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C-Store Food Service Can Be Profitable With Commitment And Patience

Steve Ryan, far left, executive director of the New England Convenience Store Association, welcomes the food service panel, which included Joe Hamza of Tedeschi Food Shops, Adam Kramer of J. Polep Distribution Services, Michael Piscione, director of food service at Garber Bros., Jeff Perkins of Perkins Consulting and Richard Hunt, director of food service at Pine State Trading Co.
Steve Ryan, far left, executive director of the New England Convenience Store Association, welcomes the food service panel, which included Joe Hamza of Tedeschi Food Shops, Adam Kramer of J. Polep Distribution Services, Michael Piscione, director of food service at Garber Bros., Jeff Perkins of Perkins Consulting and Richard Hunt, director of food service at Pine State Trading Co.

No doubt, food service programs can be profitable for convenience stores, but operators can’t always expect instant success; rather, expect a trial-and-error process, practice patience, make a company commitment and realize that there will be waste at the beginning of the program.

Those messages were conveyed to a room filled with convenience store representatives who attended a free seminar just prior to the start of the New England Convenience Store Association (NECSA) trade show, held March 18 at the DCU Center in Worcester, Massachusetts.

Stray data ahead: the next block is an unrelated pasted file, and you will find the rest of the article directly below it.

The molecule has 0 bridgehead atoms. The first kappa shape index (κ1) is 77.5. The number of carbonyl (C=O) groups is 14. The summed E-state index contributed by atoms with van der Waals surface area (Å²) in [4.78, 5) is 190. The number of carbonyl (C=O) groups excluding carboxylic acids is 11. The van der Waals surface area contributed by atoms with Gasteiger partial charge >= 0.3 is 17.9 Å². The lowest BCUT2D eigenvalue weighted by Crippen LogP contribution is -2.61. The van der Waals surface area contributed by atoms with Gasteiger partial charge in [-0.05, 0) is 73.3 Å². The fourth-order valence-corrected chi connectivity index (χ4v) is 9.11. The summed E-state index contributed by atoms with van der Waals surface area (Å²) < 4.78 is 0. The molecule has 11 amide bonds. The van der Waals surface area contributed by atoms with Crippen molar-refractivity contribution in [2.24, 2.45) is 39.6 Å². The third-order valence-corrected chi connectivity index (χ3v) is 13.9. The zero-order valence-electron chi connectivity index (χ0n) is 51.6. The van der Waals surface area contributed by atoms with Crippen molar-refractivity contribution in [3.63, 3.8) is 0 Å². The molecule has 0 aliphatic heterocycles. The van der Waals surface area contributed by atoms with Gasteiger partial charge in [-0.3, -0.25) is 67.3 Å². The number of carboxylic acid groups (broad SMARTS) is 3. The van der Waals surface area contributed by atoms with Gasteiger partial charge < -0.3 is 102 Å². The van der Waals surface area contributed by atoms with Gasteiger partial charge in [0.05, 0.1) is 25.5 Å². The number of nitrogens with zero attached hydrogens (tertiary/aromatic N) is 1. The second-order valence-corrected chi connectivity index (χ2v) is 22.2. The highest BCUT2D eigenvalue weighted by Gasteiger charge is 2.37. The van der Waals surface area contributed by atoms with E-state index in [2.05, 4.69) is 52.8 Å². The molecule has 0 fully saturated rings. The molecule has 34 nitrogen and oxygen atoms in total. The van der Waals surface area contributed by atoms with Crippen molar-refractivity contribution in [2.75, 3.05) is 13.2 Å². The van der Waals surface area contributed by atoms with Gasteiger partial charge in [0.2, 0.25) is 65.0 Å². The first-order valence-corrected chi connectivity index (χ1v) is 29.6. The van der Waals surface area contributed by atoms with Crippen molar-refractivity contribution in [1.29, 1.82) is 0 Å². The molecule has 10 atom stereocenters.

Joe Hamza, VP of sales and marketing at Tedeschi Food Shops, moderated a food service panel with many food service directors of major New England c-store distributors participating in the panel. Participants included Adam Kramer, food service director at J. Polep Distribution Services; Richard Hunt, food service director at Pine State Trading Co.; Jeff Perkins of Perkins Consulting; and Michael Piscione, food service director at Garber Bros.

Hamza, who delivered some opening remarks, said success does not come by simply adding coffee or sandwiches to offerings.

“It takes a corporate culture dedicated to the success of food service,” he said.

Perkins said the c-store industry is growing, and there is a huge opportunity for food service. Kramer noted that consumers are expecting quality, fresh food that is consistent. Piscione said he believes shoppers are looking for localized tastes.

“One store fits all does not exist,” he said. “People are looking for different, fresh varieties.”
Hunt pointed out that food service at convenience stores has come from “eating at a gas station to one where we are restaurants with gas pumps.”

In response to the question of what mistakes operators make, Kramer said it not just about quality food but also a company commitment to the entire program.

“That could mean rotating the product, educating employees on the roller grill. Commitment to the category is not just selling,” he said.

Many of the panelists agreed that small operators can compete but it takes the right location, the right offering and the right brand and, as Perkins noted, “what the customer needs and what’s next door.”
When starting a food service program, Hamza said operators should expect a double-digit amount of waste but “as you gain experience this will come down.”

Twelve to 15 percent was mentioned as realistic percentage of waste. Another big expense for a food service program is labor expenses, which panelists pointed to between 20 to 25 percent.

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